If you live in Maine you take the term "Monster Storm" with a grain of salt. We have 10 inches so far which made for some good snow dyeing. Whether there are 5 or 25 inches of snow is inconsequential. It falls, the roads crew remove it, life resumes. Sometime we get power failures and that is very annoying and inconvenient. Meanwhile the washer and dryer are plugging away...and my sister Susan is engaging in her first snow dye.
soda ashed and in the position
Susan applying snow.
The snow dyes are dark with dye at first
Then over time the dye mixes with the ice and melts on to the fabric and the fabric becomes exposed
First out of the dryer
Sorry about the bad lighting but it's snowing!
These are also my sister's. Nice and bright with lots of movement!!
This last one was mine. A poor showing but it's not all about me. My sister had a ball.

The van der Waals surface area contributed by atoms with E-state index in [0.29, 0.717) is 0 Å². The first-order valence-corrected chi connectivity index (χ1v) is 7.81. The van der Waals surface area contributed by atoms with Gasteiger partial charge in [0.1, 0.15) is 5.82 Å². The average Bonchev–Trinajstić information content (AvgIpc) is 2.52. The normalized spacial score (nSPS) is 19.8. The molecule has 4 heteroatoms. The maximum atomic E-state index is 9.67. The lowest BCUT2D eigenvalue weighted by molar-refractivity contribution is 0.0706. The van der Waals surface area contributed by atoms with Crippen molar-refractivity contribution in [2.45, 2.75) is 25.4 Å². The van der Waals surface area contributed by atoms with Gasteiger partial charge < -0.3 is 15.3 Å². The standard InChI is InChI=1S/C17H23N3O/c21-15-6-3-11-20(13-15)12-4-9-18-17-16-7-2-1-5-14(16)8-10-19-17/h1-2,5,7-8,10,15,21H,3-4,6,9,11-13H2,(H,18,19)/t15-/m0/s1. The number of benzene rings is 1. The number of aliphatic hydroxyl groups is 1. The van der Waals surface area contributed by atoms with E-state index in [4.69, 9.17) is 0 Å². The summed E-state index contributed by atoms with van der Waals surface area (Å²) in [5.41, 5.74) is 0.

Interesting to see the 'racks' you use -- on top of the basins. Mine are smaller and fit on the bottom of my basins. Out here too, we have very dry, powdery snow, which I find not as effective for snow dyeing as crustier snow. So...I don't rush out right away to dye; I wait till the snow gets a bit "old" -- a few days after the snowfall and before the next one. I might try an 'elevated' rack, using a screen...Hmmm! Thanks for the info and inspiration!ReplyDelete
The hardware cloth screen keeps the fabric from getting soaked in melting snow and dye.Delete
Just a big, "Oooooooooh!" The sisters enjoying fabric heaven!ReplyDelete